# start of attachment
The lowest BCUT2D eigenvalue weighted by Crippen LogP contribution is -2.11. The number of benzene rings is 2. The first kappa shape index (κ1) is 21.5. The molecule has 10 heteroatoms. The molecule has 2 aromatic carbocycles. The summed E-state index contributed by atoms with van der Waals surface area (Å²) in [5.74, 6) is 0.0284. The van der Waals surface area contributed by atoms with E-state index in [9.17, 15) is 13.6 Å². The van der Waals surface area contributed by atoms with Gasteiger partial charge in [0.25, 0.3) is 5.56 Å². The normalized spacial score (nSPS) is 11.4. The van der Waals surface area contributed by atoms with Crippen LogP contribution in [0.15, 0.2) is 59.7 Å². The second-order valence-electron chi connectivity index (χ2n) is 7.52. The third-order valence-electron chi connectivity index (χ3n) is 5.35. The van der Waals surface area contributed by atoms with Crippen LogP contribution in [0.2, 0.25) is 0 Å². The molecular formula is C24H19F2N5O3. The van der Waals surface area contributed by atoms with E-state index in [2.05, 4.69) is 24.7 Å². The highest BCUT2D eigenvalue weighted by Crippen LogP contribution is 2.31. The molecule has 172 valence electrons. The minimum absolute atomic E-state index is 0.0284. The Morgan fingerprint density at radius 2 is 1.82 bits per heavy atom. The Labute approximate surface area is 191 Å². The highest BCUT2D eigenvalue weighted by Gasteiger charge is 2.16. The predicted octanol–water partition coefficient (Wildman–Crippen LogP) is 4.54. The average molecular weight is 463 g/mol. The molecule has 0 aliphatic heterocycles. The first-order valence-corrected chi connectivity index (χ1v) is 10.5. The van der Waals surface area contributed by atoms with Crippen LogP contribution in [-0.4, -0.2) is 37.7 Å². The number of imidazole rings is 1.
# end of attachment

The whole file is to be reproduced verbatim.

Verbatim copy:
The lowest BCUT2D eigenvalue weighted by Crippen LogP contribution is -2.11. The number of benzene rings is 2. The first kappa shape index (κ1) is 21.5. The molecule has 10 heteroatoms. The molecule has 2 aromatic carbocycles. The summed E-state index contributed by atoms with van der Waals surface area (Å²) in [5.74, 6) is 0.0284. The van der Waals surface area contributed by atoms with E-state index in [9.17, 15) is 13.6 Å². The van der Waals surface area contributed by atoms with Gasteiger partial charge in [0.25, 0.3) is 5.56 Å². The normalized spacial score (nSPS) is 11.4. The van der Waals surface area contributed by atoms with Crippen LogP contribution in [0.15, 0.2) is 59.7 Å². The second-order valence-electron chi connectivity index (χ2n) is 7.52. The third-order valence-electron chi connectivity index (χ3n) is 5.35. The van der Waals surface area contributed by atoms with Crippen LogP contribution in [0.2, 0.25) is 0 Å². The molecular formula is C24H19F2N5O3. The van der Waals surface area contributed by atoms with E-state index in [2.05, 4.69) is 24.7 Å². The highest BCUT2D eigenvalue weighted by Crippen LogP contribution is 2.31. The molecule has 172 valence electrons. The minimum absolute atomic E-state index is 0.0284. The Morgan fingerprint density at radius 2 is 1.82 bits per heavy atom. The Labute approximate surface area is 191 Å². The highest BCUT2D eigenvalue weighted by Gasteiger charge is 2.16. The predicted octanol–water partition coefficient (Wildman–Crippen LogP) is 4.54. The average molecular weight is 463 g/mol. The molecule has 0 aliphatic heterocycles. The first-order valence-corrected chi connectivity index (χ1v) is 10.5. The van der Waals surface area contributed by atoms with Crippen LogP contribution in [-0.4, -0.2) is 37.7 Å². The number of imidazole rings is 1.